Submersible

Abyssal and Hadal East Indian Ocean

May 2021

This expedition is a joint mission between Minderoo-UWA Deep-Sea Research Centre and Caladan Oceanic. The expedition has been supported by Minderoo Foundation’s Flourishing Ocean initiative as part of its commitment to increase knowledge of the deep-sea in terms of biodiversity, ocean processes such as currents and circulation, and human impacts, including climate change.

 

Summary

The Minderoo-UWA Deep-Sea Research Centre and Caladan Oceanic are embarking on a 25 day voyage the DSSV Pressure Drop to explore, sample and map key seabed features of the East Indian Ocean at abyssal and hadal depths (3000 – 7000 metres deep).  

The expedition will see the new world-class two-person full ocean depth submersible, DSV Limiting Factor, deployed 10 times in at sites across the Eastern Indian Ocean, alongside deployments of three full ocean depth lander vehicles that will observe and monitor deep sea life and the environment. The ship’s multibeam echosounder will produce some of the most high-resolution charts of the sea floor ever obtained in this little-mapped area.   

This ambitious expedition will explore four sites of interest: the Wallaby-Zenith Fracture Zone (WZFZ), the Lost Dutchman Ridge (LDR), the Wallaby-Cuvier Escarpment (WCE), and the Perth canyon (PC). 

The expedition is expected to map over 20,000 square kilometres of seafloor, collect hydrographic data, and acquire over 250 hours of HD video footage of deep-sea fauna and habitat from some of the deepest and most complex sea-floor structures in the Indian Ocean. When combined, these data will set the backdrop to about the region’s deep-sea habitats and environments that will help us interpret the results of the first biodiversity and biomass surveys of the East Indian Ocean at such great depths.

Dampier to Perth map
Dampier to Perth map

Background

The Indian Ocean is the world’s third largest ocean, spanning over 70 million square kilometres, accounting for around 20 per cent of the global ocean area and volume. It is the least understood of the five oceans. Assessments of deep benthic fauna (the animals living on the sea floor) at abyssal depths of the Indian Ocean are sparse, infrequent and few observations have been made from depths exceeding 5000 m. Records of species spanning the abyssal-hadal transition zone are even rarer.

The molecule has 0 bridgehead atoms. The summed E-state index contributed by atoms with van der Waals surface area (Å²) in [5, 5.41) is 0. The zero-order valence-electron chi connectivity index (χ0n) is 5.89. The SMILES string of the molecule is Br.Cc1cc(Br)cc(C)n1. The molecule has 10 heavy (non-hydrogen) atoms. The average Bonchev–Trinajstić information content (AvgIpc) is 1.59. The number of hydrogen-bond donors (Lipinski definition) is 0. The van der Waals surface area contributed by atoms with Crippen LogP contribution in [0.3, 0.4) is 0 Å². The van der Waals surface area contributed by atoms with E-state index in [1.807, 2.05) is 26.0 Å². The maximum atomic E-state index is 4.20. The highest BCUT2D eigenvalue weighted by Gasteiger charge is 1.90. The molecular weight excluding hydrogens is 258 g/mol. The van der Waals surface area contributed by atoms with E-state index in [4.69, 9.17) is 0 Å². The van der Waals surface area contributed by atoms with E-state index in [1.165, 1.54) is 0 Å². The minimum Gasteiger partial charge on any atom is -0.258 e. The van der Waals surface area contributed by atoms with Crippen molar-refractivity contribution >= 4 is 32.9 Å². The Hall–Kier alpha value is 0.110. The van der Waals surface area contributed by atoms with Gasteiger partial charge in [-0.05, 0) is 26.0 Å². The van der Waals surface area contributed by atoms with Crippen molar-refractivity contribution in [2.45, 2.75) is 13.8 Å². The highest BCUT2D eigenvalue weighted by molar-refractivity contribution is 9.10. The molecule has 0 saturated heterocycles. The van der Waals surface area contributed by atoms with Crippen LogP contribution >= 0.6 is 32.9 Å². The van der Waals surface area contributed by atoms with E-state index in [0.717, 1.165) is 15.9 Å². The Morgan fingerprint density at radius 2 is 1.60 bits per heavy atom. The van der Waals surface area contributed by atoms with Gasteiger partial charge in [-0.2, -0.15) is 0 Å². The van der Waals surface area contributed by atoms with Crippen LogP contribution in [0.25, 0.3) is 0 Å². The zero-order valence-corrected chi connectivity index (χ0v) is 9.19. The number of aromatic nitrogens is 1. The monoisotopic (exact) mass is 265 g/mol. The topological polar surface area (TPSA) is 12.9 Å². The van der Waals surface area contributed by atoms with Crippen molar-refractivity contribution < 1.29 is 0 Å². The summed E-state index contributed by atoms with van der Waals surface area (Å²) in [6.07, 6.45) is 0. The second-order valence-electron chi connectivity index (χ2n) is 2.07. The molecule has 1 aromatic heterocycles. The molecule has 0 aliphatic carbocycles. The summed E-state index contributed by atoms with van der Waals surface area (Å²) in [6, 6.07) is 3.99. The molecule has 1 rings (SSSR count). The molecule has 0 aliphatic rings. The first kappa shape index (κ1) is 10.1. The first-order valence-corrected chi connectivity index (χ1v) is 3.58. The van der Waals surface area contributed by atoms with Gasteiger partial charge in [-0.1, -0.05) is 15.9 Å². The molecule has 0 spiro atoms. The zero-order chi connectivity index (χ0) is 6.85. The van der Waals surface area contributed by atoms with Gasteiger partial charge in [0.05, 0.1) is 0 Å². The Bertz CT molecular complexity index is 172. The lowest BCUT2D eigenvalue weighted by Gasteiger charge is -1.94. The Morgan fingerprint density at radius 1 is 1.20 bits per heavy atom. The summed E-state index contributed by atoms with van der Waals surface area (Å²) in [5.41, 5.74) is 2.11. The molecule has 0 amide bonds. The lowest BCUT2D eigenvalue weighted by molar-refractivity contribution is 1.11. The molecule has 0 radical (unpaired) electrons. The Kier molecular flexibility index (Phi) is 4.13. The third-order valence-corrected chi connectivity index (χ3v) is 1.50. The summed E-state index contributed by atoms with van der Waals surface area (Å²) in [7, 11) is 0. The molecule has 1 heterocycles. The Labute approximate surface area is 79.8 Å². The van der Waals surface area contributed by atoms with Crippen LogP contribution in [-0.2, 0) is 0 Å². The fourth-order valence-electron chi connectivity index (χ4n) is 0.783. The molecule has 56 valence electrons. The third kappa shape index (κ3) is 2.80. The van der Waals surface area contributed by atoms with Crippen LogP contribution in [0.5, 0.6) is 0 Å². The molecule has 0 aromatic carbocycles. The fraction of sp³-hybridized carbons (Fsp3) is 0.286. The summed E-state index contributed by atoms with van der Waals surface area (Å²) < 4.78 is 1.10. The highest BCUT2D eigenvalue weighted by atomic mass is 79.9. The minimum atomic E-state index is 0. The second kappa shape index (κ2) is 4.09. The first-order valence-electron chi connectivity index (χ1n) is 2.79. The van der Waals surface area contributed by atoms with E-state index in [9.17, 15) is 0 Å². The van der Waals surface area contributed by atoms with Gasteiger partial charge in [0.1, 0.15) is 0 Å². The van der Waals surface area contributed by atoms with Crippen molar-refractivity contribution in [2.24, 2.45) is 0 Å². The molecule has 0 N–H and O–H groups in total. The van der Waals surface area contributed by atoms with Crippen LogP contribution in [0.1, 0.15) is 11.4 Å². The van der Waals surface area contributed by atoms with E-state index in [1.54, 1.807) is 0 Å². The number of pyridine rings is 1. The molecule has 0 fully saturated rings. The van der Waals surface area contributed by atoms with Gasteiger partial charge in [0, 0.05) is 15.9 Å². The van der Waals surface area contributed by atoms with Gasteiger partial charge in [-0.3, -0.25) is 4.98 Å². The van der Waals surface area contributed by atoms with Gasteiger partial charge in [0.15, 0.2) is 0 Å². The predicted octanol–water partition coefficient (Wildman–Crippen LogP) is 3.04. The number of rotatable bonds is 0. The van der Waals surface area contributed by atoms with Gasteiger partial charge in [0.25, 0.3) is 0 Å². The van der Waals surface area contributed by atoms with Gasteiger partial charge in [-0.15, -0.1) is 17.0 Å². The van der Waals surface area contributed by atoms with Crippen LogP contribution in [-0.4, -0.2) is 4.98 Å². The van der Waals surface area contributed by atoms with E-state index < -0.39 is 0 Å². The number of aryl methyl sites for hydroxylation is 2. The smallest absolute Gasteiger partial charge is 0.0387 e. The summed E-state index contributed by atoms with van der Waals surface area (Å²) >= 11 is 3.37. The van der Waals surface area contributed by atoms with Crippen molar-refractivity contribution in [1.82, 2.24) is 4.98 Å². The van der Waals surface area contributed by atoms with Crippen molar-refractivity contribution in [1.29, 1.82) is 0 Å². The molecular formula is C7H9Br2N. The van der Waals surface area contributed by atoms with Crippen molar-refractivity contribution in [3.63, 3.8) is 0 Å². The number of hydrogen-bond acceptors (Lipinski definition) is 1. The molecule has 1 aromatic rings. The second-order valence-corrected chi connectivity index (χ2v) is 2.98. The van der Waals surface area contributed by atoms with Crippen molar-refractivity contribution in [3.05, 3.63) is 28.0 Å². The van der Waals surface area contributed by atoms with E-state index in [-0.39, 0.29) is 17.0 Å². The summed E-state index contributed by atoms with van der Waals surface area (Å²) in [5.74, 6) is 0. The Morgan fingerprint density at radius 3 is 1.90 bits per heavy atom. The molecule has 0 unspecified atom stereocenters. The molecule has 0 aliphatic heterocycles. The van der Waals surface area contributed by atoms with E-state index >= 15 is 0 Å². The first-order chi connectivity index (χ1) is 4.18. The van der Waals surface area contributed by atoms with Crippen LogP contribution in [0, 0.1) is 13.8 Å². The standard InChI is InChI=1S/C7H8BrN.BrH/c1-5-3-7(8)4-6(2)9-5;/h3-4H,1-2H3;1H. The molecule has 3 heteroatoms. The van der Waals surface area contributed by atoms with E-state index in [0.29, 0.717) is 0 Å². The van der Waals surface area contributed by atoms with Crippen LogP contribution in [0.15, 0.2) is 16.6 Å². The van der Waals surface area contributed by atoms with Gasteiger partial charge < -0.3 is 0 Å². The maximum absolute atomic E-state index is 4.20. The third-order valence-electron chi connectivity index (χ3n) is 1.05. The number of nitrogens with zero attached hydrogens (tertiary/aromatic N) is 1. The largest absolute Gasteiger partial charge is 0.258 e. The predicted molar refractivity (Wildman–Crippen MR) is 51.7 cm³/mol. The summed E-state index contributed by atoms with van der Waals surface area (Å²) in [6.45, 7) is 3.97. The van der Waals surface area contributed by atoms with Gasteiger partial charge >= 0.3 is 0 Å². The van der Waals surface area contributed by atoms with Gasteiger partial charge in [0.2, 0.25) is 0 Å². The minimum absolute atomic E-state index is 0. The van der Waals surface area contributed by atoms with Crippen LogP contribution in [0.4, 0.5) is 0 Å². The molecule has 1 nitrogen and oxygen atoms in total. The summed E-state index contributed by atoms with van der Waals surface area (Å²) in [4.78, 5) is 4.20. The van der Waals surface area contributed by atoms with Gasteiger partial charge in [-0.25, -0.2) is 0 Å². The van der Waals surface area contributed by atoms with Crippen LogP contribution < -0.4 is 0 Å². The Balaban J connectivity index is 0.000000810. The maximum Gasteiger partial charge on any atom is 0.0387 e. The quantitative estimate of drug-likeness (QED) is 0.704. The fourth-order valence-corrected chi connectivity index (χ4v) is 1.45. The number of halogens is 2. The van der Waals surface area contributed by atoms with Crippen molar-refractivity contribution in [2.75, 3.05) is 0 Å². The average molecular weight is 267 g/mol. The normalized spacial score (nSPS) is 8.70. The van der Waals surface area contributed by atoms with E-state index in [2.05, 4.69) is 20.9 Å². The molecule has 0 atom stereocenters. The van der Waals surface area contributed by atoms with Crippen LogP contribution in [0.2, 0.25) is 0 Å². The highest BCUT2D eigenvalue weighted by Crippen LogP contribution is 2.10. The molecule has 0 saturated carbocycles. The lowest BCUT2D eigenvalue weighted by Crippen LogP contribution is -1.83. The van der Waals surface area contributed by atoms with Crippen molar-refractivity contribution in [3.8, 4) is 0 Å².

The origin and evolution of seabed structures in the deep Indian Ocean are complex.  Significant areas feature seamounts (underwater mountains), ridges, plateaus, coral atolls, fracture zones, and continental slopes. Yet little is known about the biodiversity around these features and how the animals living in these habitats compares to the other four oceans, or how they change with depth.

 

Study sites

Wallaby-Zenith Fracture Zone (WZFZ)

~22.3˚S / 102 .4˚E  

Approximately 2100 km south of the Java Trench and 1300 km north of the Diamantina Fracture Zone, the WZFZ is part of the larger Wharton Basin and Perth Basin complex and spans an area of 13,000 square kilometres. It formed as a transform fault, some 130-124 million years ago, with the opening of the Indian Ocean during the breakup of the Greater India and Australia landmasses along the northwest-southeast trending fracture zone. Extending south from the Zenith Plateau, the WZFZ consists of five prominent features with two deep troughs accounting for 32% of the total area. A recent survey mapped the WZFZ and found the deepest point to be 6625 m with nearly 2800 square kilometres of the WZFZ being deeper than 6000 m.

We found three distinct seascapes and communities at the WZFZ – deep soft sediment environment at the centre of the fracture zone, slopes on either side of the fracture zone with loose rock and mineral deposits, and extinct smooth, layered larval flows at the top of top of the slopes.

The flat bottom of the fracture zone has soft sediment and we recorded gastropods, brittle stars, anemones, stalked feathers stars, sea cucumbers and high abundance of amphipods which attracted large cusk eels (Bassozetus spp.) to the landers. 

 Cusk Eels (Bassozetus spp.)

The slope of the fracture zone was geologically complex and diverse much like its fauna. We recorded stalked sponges, anemones, polychaete worms, and sea cucumbers from the submarine and recorded at least three species of shrimps on the landers. Like the basin of the fracture zone, cusk eels (Bassozetus spp.) were abundant on video footage collected using the landers. We also recorded several fish that are not described. 

 

 

The top of the fracture zone – north and south – are extinct volcanoes with extensive larva flows, slabs of rock and steep inclines and walls. Here, fauna was characterised by different species of stalked glass sponges and feather stars, deepwater bamboo coral, and fish species more often recorded in bathyal depths.

Glass sponge 


Wallaby-Cuvier Escarpment (WCE)

~25.1˚S / 107.6˚E